Expected Completion Date: March 31, 2003

Monetary Benefits: N/A

Resolved -- Yes or No: Yes

Dispositioned -- Yes or No: No

Recommendation Open or Closed: Open

Recommendation Number 5

Corrective Action: Taken or Planned/Status: DOA concurs with the recommendation and has revised the Pre-Exit Clearance Circular. In addition, DOA will issue periodic reminders to the cardholders, approving officials, and administrative officers of the requirement to immediately notify the APC, or his/her designee when the cardholder/approving official either leaves the FDIC or moves to another FDIC position so that the APC can notify the contractor to cancel the account.

Expected Completion Date: January 31, 2003

Monetary Benefits: N/A

Resolved -- Yes or No: Yes

Dispositioned -- Yes or No: No

Recommendation Open or Closed: Open

Recommendation Number 6

Corrective Action: Taken or Planned/Status: DOA concurs with the recommendation and is in the process of analyzing the procurement credit card usage for 2002.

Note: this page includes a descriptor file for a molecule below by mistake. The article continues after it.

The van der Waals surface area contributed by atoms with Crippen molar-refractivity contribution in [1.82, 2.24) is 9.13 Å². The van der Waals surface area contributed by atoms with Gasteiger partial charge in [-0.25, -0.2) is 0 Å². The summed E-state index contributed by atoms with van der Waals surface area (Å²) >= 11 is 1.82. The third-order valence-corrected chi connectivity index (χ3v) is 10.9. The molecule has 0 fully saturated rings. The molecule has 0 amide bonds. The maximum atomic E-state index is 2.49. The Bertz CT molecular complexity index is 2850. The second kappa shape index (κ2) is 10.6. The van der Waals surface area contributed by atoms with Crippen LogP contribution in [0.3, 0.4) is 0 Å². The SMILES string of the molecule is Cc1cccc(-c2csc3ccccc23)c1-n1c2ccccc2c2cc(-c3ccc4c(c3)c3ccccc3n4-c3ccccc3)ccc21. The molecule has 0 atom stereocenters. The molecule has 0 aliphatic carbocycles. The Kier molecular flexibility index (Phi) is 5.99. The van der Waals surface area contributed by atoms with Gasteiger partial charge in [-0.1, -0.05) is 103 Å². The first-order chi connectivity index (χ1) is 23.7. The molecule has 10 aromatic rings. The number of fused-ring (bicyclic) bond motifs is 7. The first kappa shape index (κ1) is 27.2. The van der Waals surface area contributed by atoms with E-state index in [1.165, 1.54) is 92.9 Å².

Expected Completion Date: March 31, 2003

Monetary Benefits: N/A

Resolved -- Yes or No: Yes

Dispositioned -- Yes or No: No

Recommendation Open or Closed: Open

Recommendation Number 7

Corrective Action: Taken or Planned/Status: DOA concurs with the recommendation and has incorporated a process to analyze the spending limits for cardholders on a quarterly basis to determine whether the spending thresholds or limits are appropriate.

Expected Completion Date: March 31, 2003

Monetary Benefits: N/A

Resolved -- Yes or No: Yes

Dispositioned -- Yes or No: No

Recommendation Open or Closed: Open

Recommendation Number 8

Corrective Action: Taken or Planned/Status: DOA concurred with the recommendation and will establish its program as an Accountability Unit and test controls for those identified risks under the Chief Financial Officers Act.

Expected Completion Date: March 31, 2003

Monetary Benefits: N/A

Resolved -- Yes or No: Yes

Dispositioned -- Yes or No: No

Recommendation Open or Closed: Open

Last Updated 05/05/2003